Maingear offers the Shift in an array of configurations for gamers, but the common thread among them all lies in Intel’s venerable Core i7 processor. The stock model will get you the 930 model clocked at 2.8GHz, while top-of-the-line units get the 3.33GHz 980X Extreme Edition. Add Maingear’s Redline overclocking, as we did, and you can open the throttle on Intel’s hottest hardware all the way to an eye-watering 4.35GHz.

Maingear also offers a choice of either AMD or Nvidia GPUs, and was one of the first companies to adopt the flagship GeForce GTX 580 – a brutally fast GPU with a combined 3GB of GDDR5 memory in SLI configuration, and like the CPU, the option for additional overclocking.

All that silicon sucks a lot of wattage, and the Shift can be outfitted with Silverstone power supplies between 750 watts and 1.5 killowatts to provide it. Maingear also offers standard SATA drives up to 2TB and Crucial RealSSD drives up to 256GB, with a whopping six bays to pack them into. Other goodies include Blu-ray writers, Asus Xonar 7.1-channel surround sound cards, and EVGA’s Killer Xeno Pro gaming network card.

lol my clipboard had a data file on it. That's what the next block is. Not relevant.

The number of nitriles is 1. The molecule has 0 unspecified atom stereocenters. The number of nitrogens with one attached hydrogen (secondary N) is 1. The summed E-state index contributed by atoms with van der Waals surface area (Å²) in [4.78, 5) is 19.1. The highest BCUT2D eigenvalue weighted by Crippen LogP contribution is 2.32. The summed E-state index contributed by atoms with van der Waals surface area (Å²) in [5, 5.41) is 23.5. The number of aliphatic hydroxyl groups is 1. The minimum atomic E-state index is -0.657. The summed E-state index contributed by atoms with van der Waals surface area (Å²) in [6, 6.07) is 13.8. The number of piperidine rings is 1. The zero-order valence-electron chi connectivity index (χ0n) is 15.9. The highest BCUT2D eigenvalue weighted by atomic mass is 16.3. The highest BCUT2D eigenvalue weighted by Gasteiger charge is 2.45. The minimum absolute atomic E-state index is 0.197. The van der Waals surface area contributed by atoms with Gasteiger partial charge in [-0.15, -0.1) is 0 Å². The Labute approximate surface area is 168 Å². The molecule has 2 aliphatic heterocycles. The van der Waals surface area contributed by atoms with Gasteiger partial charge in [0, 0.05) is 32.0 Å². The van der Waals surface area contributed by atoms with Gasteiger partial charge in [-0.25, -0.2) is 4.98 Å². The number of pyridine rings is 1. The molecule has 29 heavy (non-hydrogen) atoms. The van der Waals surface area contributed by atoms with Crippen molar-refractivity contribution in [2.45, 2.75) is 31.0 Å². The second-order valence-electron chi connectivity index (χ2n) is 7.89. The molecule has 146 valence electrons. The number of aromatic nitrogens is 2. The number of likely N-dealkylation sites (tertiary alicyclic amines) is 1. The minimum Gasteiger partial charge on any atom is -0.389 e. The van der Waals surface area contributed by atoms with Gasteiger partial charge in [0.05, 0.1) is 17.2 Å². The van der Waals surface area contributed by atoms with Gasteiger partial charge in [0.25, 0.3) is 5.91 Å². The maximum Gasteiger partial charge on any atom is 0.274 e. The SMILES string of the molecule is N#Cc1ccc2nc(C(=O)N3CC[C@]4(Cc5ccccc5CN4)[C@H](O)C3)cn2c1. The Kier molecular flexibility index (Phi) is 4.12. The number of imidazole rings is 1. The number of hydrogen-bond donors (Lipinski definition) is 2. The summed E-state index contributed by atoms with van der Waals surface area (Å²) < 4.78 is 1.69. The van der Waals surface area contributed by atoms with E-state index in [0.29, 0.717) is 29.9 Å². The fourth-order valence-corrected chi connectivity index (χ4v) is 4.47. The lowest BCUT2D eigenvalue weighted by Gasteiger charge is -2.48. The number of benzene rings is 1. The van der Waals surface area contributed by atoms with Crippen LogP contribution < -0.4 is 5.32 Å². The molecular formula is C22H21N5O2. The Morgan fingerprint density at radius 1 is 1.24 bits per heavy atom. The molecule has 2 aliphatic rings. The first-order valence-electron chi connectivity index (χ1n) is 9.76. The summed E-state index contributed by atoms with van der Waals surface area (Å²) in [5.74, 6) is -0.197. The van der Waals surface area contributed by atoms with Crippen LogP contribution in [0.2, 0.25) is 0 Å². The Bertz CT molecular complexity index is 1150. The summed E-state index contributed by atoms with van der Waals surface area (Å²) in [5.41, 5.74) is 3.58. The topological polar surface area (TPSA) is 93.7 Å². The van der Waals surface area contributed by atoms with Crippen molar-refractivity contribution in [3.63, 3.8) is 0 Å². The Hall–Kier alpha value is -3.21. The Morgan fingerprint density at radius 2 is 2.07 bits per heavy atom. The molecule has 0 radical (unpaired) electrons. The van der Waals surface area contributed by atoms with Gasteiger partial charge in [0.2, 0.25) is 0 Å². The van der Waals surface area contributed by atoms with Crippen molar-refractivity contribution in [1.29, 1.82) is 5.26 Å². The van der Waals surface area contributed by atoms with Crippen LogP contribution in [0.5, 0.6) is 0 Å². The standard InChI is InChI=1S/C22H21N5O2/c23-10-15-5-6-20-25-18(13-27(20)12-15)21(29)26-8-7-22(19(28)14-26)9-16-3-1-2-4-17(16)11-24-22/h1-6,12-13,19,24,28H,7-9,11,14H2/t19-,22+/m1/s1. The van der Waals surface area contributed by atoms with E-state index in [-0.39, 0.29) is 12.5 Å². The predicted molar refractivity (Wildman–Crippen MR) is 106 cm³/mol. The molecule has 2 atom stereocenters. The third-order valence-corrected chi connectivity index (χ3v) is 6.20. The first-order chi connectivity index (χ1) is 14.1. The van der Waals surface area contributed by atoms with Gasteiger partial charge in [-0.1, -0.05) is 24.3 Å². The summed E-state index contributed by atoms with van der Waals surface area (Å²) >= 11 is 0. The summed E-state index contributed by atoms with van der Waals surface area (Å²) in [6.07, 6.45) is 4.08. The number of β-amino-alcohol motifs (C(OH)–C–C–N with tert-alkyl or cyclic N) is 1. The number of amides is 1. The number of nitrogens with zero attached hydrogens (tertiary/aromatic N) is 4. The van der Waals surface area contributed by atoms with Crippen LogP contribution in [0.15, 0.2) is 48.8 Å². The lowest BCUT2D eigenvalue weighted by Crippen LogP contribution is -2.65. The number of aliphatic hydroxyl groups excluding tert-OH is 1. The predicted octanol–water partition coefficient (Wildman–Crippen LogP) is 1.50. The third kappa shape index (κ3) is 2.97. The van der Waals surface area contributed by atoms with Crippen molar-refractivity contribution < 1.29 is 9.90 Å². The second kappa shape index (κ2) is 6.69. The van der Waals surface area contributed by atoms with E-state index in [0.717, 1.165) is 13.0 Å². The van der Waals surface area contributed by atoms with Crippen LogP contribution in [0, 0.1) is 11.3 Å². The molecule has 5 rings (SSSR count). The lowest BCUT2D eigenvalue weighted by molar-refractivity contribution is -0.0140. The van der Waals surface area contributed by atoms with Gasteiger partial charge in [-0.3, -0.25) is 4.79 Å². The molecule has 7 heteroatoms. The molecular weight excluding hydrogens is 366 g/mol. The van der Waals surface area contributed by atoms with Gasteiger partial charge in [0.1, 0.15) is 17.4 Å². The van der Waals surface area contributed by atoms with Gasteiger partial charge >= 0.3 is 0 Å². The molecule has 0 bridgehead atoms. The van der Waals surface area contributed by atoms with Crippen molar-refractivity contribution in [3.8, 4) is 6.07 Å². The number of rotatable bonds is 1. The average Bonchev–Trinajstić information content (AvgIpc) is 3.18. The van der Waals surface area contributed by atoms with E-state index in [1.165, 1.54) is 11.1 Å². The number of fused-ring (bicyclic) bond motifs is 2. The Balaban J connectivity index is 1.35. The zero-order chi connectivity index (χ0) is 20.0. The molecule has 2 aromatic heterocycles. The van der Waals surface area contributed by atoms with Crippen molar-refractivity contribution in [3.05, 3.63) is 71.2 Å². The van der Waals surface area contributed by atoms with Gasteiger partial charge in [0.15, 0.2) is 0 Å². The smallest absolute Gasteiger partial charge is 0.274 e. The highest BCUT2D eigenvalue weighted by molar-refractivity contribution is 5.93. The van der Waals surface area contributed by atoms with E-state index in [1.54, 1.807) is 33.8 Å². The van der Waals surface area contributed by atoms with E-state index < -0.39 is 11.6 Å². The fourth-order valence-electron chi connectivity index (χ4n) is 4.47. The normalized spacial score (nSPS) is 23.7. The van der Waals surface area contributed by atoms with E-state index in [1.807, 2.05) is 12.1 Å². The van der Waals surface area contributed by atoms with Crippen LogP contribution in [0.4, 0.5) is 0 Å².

Our Shift came decked out with an overclocked 4.35GHz Intel Core i7 980X, 6GB of Kingston HyperX DDR3-1600MHz RAM, dual EVGA GeForce GTX 580 cards, a 128GB Crucial RealSSD drive with Windows 7 installed (which we ran all the games off of), and an additional 1TB drive. Check the specs page for a more detailed rundown.

Case

If Alienware’s grille-studded cases echo classic cars of the 1940’s and iBuypower’s neon-bathed custom rigs call to mind high-revving Japanese tuners, Maingear’s Shift must be an F-150 of the computer world: classic, understated, and freakin’ huge.